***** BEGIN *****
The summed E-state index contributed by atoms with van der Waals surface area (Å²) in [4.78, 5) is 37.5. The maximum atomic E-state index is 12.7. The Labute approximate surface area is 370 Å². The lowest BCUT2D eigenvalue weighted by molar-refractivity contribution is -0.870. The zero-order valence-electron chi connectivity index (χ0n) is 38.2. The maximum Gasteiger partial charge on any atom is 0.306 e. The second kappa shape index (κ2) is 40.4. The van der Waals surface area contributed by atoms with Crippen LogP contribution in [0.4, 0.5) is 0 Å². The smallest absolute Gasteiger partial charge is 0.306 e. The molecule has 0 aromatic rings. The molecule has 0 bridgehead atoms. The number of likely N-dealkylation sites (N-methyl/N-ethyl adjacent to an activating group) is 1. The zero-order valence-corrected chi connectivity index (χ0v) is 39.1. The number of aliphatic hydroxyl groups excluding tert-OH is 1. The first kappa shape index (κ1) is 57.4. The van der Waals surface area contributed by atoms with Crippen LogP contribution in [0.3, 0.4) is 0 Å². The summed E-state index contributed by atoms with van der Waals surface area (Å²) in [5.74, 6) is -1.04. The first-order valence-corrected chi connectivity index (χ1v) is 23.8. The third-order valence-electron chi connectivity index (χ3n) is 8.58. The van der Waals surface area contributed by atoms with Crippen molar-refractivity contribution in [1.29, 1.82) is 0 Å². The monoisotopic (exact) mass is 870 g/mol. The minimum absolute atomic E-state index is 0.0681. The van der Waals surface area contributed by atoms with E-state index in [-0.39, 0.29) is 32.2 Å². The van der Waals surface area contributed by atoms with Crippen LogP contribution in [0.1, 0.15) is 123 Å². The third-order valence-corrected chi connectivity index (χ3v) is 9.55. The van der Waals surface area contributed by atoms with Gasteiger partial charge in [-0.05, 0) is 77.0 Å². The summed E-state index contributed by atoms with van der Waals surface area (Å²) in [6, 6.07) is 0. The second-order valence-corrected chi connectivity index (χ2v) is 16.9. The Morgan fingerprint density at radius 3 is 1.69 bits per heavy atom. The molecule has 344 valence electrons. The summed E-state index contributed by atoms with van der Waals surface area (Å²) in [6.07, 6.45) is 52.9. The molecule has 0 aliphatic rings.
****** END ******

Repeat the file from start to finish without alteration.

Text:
The summed E-state index contributed by atoms with van der Waals surface area (Å²) in [4.78, 5) is 37.5. The maximum atomic E-state index is 12.7. The Labute approximate surface area is 370 Å². The lowest BCUT2D eigenvalue weighted by molar-refractivity contribution is -0.870. The zero-order valence-electron chi connectivity index (χ0n) is 38.2. The maximum Gasteiger partial charge on any atom is 0.306 e. The second kappa shape index (κ2) is 40.4. The van der Waals surface area contributed by atoms with Crippen LogP contribution in [0.4, 0.5) is 0 Å². The smallest absolute Gasteiger partial charge is 0.306 e. The molecule has 0 aromatic rings. The molecule has 0 bridgehead atoms. The number of likely N-dealkylation sites (N-methyl/N-ethyl adjacent to an activating group) is 1. The zero-order valence-corrected chi connectivity index (χ0v) is 39.1. The number of aliphatic hydroxyl groups excluding tert-OH is 1. The first kappa shape index (κ1) is 57.4. The van der Waals surface area contributed by atoms with Crippen LogP contribution in [0.3, 0.4) is 0 Å². The summed E-state index contributed by atoms with van der Waals surface area (Å²) in [5.74, 6) is -1.04. The first-order valence-corrected chi connectivity index (χ1v) is 23.8. The third-order valence-electron chi connectivity index (χ3n) is 8.58. The van der Waals surface area contributed by atoms with Crippen molar-refractivity contribution in [1.29, 1.82) is 0 Å². The monoisotopic (exact) mass is 870 g/mol. The minimum absolute atomic E-state index is 0.0681. The van der Waals surface area contributed by atoms with E-state index in [-0.39, 0.29) is 32.2 Å². The van der Waals surface area contributed by atoms with Crippen LogP contribution in [0.1, 0.15) is 123 Å². The third-order valence-corrected chi connectivity index (χ3v) is 9.55. The van der Waals surface area contributed by atoms with Gasteiger partial charge in [-0.05, 0) is 77.0 Å². The summed E-state index contributed by atoms with van der Waals surface area (Å²) in [6, 6.07) is 0. The second-order valence-corrected chi connectivity index (χ2v) is 16.9. The Morgan fingerprint density at radius 3 is 1.69 bits per heavy atom. The molecule has 344 valence electrons. The summed E-state index contributed by atoms with van der Waals surface area (Å²) in [6.07, 6.45) is 52.9. The molecule has 0 aliphatic rings.